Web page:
Sending numbers via Serial with VB.

For starters you guys have to know that I'm very new to the world of micro-controllers and programming, so be gentle!

I've been messing around with the Arduino Mega for a while. (Doing a bunch of the small tutorials and the project "Secret door knock detector", Google it for more info)

I understand how it hangs together, the programming and outputs, inputs and all, but I can't write anything of my own.

What I want to do is to use Visual Basic to make my own program that can send "a, b, c, d, or e" and so on by clicking on buttons.

Like they do here : - only without Serial Monitor.

So if I click for example a button in VB one of the LED's light up so I can switch the LED's with Relay's and use it to controll other things with pictures in a exe. program !

Bearing with me? :stuck_out_tongue:

Tell me if this made no sence at all. I just need some help getting this done ! :smiley:

If you've got the SwitchCase2 tutorial sorted and you know how it works with the serial monitor, then your problem is not with the Arduino, but with VB.
I think you need to ask your question in a VB forum.

Which version of VB?

The version 6 and before is very different from the .net versions.

Yeah, I see that now. But there might be someone that can help me here too.
Could you link me to a good VB forum? :slight_smile:

I have Visual Basic 2008 Express. I can probably get the 2006 version.

There is some information on interfacing VB.NET with the Arduino here:
Arduino <> Firmata <> Visual Basic .NET
Might at least get you started, with the software that you already have.

You can download the newest version of VB express for free from Microsoft.

To send data over serial use the seril port class.

Just search this forum for VB and you should find what you need to get started.

At least for VB6 it wasn’t too difficult.

  1. Add the MSComm control through the list of “Components.” You’ll find that on one of the pull-down menus in VB.

  2. The MSComm control shows up on your toolbar. Add it to the form. Select it and set the options. (9600,n,8,1) You’ll also need to set the COM port. With my FTDI cable connected, it showed up as COM9. This is usually determined by how many USB connectors you have on your computer.

  3. Write your code to send data using MSComm.

Use a command like this to send data from VB → Microcontroller:
Form1.MSComm1.Output = “”

  1. Write your code to receive data using MSComm.

Use a command like this to receive what’s in VB’s serial buffer to a string.
MyData = Form1.MSComm1.Input

There isn’t a great way (at least in VB6) to retrieve the data in the receive buffer… much like on the microcontroller’s receive buffer.

You’re best off using Timer/interrupts to poll the receive buffer on both sides.

Remember that there is an ASCII conversion to BYTE you need to account for when sending data to the microcontroller.

Remember that you’ll need to play with the ‘packet’ size in order to get decent performance. Sending one byte at a time uses a lot of overhead. If you are able, buffer up 64 bytes or so before you send your commands / data.

Wow, thanks NKnight760 !

Ill try that as soon as I get VB6 because I can't find it in 2008 :S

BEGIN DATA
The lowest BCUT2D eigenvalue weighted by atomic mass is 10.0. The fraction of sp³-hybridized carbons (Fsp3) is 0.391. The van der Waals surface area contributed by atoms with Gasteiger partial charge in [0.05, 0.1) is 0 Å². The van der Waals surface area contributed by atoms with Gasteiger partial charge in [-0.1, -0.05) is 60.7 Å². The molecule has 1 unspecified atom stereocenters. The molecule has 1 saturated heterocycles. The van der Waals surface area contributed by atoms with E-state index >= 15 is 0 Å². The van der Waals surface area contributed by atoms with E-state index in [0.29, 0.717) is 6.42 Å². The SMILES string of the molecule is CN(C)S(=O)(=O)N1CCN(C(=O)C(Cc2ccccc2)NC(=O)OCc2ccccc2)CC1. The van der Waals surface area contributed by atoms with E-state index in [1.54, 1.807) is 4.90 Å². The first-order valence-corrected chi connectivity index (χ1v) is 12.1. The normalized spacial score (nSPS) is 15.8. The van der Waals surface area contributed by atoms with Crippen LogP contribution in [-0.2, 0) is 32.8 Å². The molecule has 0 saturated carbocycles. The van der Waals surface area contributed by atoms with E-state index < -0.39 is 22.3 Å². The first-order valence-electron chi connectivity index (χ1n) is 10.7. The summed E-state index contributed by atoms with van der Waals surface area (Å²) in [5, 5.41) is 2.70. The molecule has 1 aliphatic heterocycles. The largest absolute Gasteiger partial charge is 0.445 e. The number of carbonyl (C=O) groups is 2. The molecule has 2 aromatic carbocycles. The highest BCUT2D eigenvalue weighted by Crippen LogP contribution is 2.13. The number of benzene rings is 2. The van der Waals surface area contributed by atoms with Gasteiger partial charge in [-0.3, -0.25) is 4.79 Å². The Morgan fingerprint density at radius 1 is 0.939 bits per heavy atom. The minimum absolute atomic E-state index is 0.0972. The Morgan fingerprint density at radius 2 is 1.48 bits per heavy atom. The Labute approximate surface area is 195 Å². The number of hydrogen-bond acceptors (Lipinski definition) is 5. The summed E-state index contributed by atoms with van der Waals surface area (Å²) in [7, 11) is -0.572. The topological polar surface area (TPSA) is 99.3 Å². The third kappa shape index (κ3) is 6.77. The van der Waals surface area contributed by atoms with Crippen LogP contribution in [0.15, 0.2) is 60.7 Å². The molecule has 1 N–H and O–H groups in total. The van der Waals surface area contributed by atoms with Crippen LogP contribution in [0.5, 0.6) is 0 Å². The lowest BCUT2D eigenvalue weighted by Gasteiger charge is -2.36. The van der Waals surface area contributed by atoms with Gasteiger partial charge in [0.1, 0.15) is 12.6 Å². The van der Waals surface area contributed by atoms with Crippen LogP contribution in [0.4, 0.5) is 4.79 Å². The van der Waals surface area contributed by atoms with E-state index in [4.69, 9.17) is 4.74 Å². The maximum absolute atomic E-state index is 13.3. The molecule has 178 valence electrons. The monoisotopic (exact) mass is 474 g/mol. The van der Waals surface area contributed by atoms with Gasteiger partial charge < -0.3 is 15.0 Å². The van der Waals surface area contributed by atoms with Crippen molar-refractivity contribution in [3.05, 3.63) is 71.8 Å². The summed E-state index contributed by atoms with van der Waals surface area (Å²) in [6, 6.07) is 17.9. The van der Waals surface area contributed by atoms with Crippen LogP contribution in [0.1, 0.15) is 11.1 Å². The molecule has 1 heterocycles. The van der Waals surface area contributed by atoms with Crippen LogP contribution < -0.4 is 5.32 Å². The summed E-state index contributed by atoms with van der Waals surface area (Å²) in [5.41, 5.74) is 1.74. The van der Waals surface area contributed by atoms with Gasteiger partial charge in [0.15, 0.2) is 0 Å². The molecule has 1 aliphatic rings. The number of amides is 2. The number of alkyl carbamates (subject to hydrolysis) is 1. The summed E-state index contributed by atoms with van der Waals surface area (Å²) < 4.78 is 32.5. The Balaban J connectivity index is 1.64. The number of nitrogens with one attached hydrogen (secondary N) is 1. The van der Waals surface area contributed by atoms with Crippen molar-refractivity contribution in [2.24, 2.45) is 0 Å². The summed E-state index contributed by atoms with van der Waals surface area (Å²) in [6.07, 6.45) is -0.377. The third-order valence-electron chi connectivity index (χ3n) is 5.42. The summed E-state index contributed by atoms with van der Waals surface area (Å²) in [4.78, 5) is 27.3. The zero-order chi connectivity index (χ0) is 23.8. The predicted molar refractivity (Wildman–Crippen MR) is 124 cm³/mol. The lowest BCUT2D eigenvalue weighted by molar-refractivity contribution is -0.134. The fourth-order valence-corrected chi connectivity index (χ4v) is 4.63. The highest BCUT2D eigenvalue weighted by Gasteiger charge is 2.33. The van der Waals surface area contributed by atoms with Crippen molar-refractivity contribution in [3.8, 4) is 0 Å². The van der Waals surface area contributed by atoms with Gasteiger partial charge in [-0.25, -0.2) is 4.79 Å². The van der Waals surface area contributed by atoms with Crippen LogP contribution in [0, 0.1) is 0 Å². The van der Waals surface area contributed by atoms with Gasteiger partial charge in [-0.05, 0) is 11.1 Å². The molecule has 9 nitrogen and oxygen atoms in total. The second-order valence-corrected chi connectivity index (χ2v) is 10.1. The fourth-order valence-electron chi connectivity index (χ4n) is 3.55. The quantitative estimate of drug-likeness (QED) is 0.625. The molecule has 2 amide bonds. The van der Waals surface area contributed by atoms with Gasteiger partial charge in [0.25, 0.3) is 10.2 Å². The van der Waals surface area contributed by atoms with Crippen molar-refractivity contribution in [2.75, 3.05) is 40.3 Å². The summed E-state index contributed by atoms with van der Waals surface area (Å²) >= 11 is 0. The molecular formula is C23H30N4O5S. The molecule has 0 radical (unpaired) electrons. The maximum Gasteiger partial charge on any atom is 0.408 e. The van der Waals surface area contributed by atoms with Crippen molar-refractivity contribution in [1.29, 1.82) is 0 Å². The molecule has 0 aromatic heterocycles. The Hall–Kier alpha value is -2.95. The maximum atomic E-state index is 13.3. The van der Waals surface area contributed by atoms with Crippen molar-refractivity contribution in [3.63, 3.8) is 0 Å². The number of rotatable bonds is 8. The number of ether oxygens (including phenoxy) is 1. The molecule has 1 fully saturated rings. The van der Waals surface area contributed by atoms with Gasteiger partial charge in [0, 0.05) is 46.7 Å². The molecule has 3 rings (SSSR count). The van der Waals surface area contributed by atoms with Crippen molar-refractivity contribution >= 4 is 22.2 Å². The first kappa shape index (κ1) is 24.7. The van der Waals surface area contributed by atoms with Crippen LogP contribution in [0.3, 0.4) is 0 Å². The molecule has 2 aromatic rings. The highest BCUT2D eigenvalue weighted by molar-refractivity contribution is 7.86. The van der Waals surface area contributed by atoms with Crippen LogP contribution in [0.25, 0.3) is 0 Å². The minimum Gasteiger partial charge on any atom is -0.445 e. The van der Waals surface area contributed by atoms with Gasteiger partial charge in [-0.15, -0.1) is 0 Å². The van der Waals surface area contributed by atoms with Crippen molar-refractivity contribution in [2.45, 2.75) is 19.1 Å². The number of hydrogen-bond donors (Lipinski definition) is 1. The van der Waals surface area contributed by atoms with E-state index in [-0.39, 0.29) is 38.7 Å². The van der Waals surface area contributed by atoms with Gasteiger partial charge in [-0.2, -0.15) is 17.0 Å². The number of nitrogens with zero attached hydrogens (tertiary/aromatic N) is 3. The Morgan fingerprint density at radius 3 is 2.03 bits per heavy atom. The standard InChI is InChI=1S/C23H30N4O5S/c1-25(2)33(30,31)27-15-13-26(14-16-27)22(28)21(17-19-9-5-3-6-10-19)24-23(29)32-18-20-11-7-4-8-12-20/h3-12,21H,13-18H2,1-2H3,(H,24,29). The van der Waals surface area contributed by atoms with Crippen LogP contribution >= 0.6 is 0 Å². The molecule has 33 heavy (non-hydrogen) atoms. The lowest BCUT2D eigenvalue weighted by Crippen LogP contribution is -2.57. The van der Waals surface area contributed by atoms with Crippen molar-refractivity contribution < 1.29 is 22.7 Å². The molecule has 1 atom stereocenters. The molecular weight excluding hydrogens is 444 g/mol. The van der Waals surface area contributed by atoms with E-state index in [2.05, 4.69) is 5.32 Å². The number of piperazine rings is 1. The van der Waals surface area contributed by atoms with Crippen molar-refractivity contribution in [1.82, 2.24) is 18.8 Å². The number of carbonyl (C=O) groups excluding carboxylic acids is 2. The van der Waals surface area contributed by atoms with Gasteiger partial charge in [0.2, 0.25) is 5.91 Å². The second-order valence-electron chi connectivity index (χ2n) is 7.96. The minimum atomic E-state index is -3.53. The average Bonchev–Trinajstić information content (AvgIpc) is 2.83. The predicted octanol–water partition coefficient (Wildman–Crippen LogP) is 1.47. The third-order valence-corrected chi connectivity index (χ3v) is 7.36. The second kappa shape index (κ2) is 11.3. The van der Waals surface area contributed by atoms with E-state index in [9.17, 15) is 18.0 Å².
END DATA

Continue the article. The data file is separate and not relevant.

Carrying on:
The MSCOM control doesent exist in VB versions after 6.

In the .net versions you can use the serial class, i think it's in the IO namespace.

Do I use the same coding oor..? Could you write the code to send an "b" ? :smiley:

This is for .net versions only. Code for VB 6 and the mscom control is compleatly different.

In your app. put the following to declare and open the port:

Imports System.IO

Dim WithEvents serialPort As New IO.Ports.SerialPort

Public Sub serialPortOpen()

        'Configure and open the serial port

        'If the port is already open, close it first
        If serialPort.IsOpen Then
        End If

            With serialPort
                .PortName = "your port goes here"
                .BaudRate = 9600
                .Encoding = System.Text.Encoding.ASCII
                .NewLine = Chr(13) + Chr(10)
            End With

            'Open the port and clear any junck in the input buffer
        Catch Ex As Exception
              'Handle any exceptions here
        End Try
    End Sub

And whenever your program need to send something simply use somethig like:


Simple right ?

You might not need / want this line:
.Encoding = System.Text.Encoding.ASCII

Opening and closing the serial port causes the Arduino to reset, unless it has been modified not to. Opening and closing the serial port every time you want to send stuff is generally not a good idea.

Opening and closing the serial port causes the Arduino to reset, unless it has been modified not to. Opening and closing the serial port every time you want to send stuff is generally not a good idea.

This is true in most cases, but I've been playing around with Visual Basic alot lately, I don't get the Auto-reset every time I open / close the Serial port. I think it has something to do with VB creating a new thread to handle the serial port.

I generally don't close the port every time something is sent, but I'm sending data rather quickly.. but I've tried closing and opening the port multiple times, along with the program, it resets the first time you open the Program, then not until you reset it by hand. (Or resetting the computer, using another program such as Arduino IDE)

Paul is right.

The serialportOpen() function should only be called once, not as a suggested above, every time you send.

Ill just sit here, silently watching till you guys figure a conclution. =D

till you guys figure a conclution


Enjoy your wait.